reception are likely to be detected and less likely to be available to
     large numbers of attackers,  whereas  the  weak  measures  are  easily
     available to anyone with standard hardware and software.
     
     We will use the following attacks to classify the dangers:
     
     -  Denial-of-Service, e.g. being able to block all traffic to and from
     a node.
     
     - Impersonation, i.e. the ability of the attacker to claim that it  is
     the node at a particular IP address and not the real node.
     
     -  Spying i.e. being able to read packets in transit. In general, spy-
     ing is always possible for the local traffic unless higher layer secu-
     rity is in place.
     
     
     
     
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     -  Man-in-the-middle  i.e.  being  able  to read and modify packets in
     transit. In general, this is always possible on a  local  link  for  a
     strong attacker if there is no higher layer security.
     
     -  Identity  selection  i.e.  being  able  to have an effect to the IP
     address selection of a node.
     
     7.1.  Router Discovery
     
     First we deal  with  the  secure  higher  layer  assumption.   A  weak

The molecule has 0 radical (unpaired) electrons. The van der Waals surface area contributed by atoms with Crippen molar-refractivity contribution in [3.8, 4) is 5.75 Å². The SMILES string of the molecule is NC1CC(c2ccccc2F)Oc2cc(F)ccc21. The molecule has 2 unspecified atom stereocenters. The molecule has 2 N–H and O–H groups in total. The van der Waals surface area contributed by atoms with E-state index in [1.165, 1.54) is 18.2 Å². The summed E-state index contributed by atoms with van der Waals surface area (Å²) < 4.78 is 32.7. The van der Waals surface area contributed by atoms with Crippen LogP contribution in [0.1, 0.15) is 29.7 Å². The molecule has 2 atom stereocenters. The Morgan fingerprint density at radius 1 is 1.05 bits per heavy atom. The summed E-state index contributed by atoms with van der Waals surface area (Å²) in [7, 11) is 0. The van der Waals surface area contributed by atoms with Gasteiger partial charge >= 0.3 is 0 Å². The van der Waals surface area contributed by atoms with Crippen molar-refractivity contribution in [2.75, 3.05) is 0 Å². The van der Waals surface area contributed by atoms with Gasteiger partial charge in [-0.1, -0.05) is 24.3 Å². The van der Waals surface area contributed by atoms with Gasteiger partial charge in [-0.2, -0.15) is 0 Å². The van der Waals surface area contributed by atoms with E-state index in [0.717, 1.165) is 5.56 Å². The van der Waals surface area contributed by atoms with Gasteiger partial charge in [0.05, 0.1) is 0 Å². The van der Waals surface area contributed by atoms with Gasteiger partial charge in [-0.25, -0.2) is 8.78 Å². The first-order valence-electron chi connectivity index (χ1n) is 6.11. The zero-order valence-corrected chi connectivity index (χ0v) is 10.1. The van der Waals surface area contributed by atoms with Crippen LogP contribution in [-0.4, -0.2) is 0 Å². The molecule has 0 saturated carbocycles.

attacker  can  make the network believe there are additional addresses
     and prefixes on the link, or that the route towards the Internet is on
     the  other router than it really is. However, since hosts are required
     to detect when communication to a destination appears  to  be  failing
     [1] they should be able to find the real router sooner or later. Also,
     additional address  prefixes  shouldn't  cause  any  problems  either,
     except in the case the attacker makes the host believe that a destina-
     tion somewhere else is actually on the link. In this special case  the
     result is a Denial-of-Service attack .
     
     Strong attackers can also hide prefixes and addresses and routers that
     really exist on the link. As such, they can perform various  kinds  of
     Denial-of-Service attacks.
     
     In  the  case  of insecure higher layers, even weak attackers can read
     and modify traffic contents towards remote destinations, or  imperson-
     ate  as something they are not. For instance, if the weak attacker has
     control over a node outside the local link, he can tunnel all  traffic
     he  receives from himself to this outside node, resulting in a Man-in-
     the-Middle attack.  The situation may continue for an extended  period
     of  time,  not  allowing  the  nodes to find out the "real" router but
     diverting all traffic through the attacker. A strong attacker can per-
     form impersonation on the behalf of any node on the link by hiding the
     router advertisement with the correct prefix, and  claiming  to  be  a